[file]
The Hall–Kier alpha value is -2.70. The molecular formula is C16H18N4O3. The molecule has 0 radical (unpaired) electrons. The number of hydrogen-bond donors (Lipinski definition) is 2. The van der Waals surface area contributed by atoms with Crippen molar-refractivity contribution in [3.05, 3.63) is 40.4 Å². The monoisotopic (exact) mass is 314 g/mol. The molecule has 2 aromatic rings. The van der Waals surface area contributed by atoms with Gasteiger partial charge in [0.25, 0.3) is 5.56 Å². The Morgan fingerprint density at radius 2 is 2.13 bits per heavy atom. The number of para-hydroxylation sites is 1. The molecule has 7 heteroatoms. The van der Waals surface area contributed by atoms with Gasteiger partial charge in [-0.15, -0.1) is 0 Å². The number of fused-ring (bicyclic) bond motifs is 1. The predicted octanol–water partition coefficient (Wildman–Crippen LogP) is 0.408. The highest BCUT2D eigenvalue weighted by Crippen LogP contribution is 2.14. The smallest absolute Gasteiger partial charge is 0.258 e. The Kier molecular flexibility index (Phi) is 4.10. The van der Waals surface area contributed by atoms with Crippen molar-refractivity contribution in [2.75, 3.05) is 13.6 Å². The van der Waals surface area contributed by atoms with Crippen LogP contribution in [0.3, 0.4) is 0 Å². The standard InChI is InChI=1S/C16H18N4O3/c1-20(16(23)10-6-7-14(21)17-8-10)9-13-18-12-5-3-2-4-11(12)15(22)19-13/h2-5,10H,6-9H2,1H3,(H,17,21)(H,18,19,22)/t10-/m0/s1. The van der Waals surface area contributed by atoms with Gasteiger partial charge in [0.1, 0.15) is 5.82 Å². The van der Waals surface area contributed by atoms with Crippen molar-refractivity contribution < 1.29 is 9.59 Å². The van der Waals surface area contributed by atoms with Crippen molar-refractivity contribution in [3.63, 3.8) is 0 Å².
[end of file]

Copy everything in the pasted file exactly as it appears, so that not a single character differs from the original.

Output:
The Hall–Kier alpha value is -2.70. The molecular formula is C16H18N4O3. The molecule has 0 radical (unpaired) electrons. The number of hydrogen-bond donors (Lipinski definition) is 2. The van der Waals surface area contributed by atoms with Crippen molar-refractivity contribution in [3.05, 3.63) is 40.4 Å². The monoisotopic (exact) mass is 314 g/mol. The molecule has 2 aromatic rings. The van der Waals surface area contributed by atoms with Gasteiger partial charge in [0.25, 0.3) is 5.56 Å². The Morgan fingerprint density at radius 2 is 2.13 bits per heavy atom. The number of para-hydroxylation sites is 1. The molecule has 7 heteroatoms. The van der Waals surface area contributed by atoms with Gasteiger partial charge in [-0.15, -0.1) is 0 Å². The number of fused-ring (bicyclic) bond motifs is 1. The predicted octanol–water partition coefficient (Wildman–Crippen LogP) is 0.408. The highest BCUT2D eigenvalue weighted by Crippen LogP contribution is 2.14. The smallest absolute Gasteiger partial charge is 0.258 e. The Kier molecular flexibility index (Phi) is 4.10. The van der Waals surface area contributed by atoms with Crippen molar-refractivity contribution in [2.75, 3.05) is 13.6 Å². The van der Waals surface area contributed by atoms with Crippen LogP contribution in [0.3, 0.4) is 0 Å². The standard InChI is InChI=1S/C16H18N4O3/c1-20(16(23)10-6-7-14(21)17-8-10)9-13-18-12-5-3-2-4-11(12)15(22)19-13/h2-5,10H,6-9H2,1H3,(H,17,21)(H,18,19,22)/t10-/m0/s1. The van der Waals surface area contributed by atoms with Gasteiger partial charge in [0.1, 0.15) is 5.82 Å². The van der Waals surface area contributed by atoms with Crippen molar-refractivity contribution < 1.29 is 9.59 Å². The van der Waals surface area contributed by atoms with Crippen molar-refractivity contribution in [3.63, 3.8) is 0 Å².